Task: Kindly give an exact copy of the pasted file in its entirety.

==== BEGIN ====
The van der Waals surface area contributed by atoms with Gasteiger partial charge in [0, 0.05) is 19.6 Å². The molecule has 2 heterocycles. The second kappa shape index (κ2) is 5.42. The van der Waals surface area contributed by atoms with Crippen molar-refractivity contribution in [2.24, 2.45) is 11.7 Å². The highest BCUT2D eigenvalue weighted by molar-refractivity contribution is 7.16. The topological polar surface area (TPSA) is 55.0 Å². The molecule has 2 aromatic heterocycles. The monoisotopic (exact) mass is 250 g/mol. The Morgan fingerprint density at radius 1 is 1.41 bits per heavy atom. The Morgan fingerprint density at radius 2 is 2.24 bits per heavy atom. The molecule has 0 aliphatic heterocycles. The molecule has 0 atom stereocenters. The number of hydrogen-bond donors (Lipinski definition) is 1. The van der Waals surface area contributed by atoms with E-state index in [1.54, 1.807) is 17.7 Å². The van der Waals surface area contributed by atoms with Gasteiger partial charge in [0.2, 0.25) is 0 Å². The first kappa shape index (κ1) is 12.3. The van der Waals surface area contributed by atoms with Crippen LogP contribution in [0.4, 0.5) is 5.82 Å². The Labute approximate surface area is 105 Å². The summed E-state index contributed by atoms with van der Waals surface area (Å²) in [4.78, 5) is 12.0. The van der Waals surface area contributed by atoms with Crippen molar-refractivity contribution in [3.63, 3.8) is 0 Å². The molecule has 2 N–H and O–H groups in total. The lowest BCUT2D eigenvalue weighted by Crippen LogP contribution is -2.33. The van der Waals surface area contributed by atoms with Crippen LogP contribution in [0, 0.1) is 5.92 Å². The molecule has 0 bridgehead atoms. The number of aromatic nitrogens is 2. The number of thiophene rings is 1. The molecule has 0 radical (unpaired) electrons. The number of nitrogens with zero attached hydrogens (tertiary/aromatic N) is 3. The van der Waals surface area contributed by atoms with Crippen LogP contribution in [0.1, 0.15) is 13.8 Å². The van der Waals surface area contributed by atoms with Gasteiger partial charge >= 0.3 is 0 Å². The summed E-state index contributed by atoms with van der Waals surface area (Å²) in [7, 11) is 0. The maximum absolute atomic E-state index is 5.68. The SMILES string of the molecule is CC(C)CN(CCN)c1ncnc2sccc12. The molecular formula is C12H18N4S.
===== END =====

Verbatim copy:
The van der Waals surface area contributed by atoms with Gasteiger partial charge in [0, 0.05) is 19.6 Å². The molecule has 2 heterocycles. The second kappa shape index (κ2) is 5.42. The van der Waals surface area contributed by atoms with Crippen molar-refractivity contribution in [2.24, 2.45) is 11.7 Å². The highest BCUT2D eigenvalue weighted by molar-refractivity contribution is 7.16. The topological polar surface area (TPSA) is 55.0 Å². The molecule has 2 aromatic heterocycles. The monoisotopic (exact) mass is 250 g/mol. The Morgan fingerprint density at radius 1 is 1.41 bits per heavy atom. The Morgan fingerprint density at radius 2 is 2.24 bits per heavy atom. The molecule has 0 aliphatic heterocycles. The molecule has 0 atom stereocenters. The number of hydrogen-bond donors (Lipinski definition) is 1. The van der Waals surface area contributed by atoms with E-state index in [1.54, 1.807) is 17.7 Å². The van der Waals surface area contributed by atoms with Gasteiger partial charge in [0.2, 0.25) is 0 Å². The first kappa shape index (κ1) is 12.3. The van der Waals surface area contributed by atoms with Crippen LogP contribution in [0.4, 0.5) is 5.82 Å². The Labute approximate surface area is 105 Å². The summed E-state index contributed by atoms with van der Waals surface area (Å²) in [4.78, 5) is 12.0. The van der Waals surface area contributed by atoms with Crippen molar-refractivity contribution in [3.63, 3.8) is 0 Å². The molecule has 2 N–H and O–H groups in total. The lowest BCUT2D eigenvalue weighted by Crippen LogP contribution is -2.33. The van der Waals surface area contributed by atoms with Crippen LogP contribution in [0, 0.1) is 5.92 Å². The molecule has 0 bridgehead atoms. The number of aromatic nitrogens is 2. The number of thiophene rings is 1. The molecule has 0 radical (unpaired) electrons. The number of nitrogens with zero attached hydrogens (tertiary/aromatic N) is 3. The van der Waals surface area contributed by atoms with Crippen LogP contribution in [0.1, 0.15) is 13.8 Å². The van der Waals surface area contributed by atoms with Gasteiger partial charge >= 0.3 is 0 Å². The summed E-state index contributed by atoms with van der Waals surface area (Å²) in [7, 11) is 0. The maximum absolute atomic E-state index is 5.68. The SMILES string of the molecule is CC(C)CN(CCN)c1ncnc2sccc12. The molecular formula is C12H18N4S.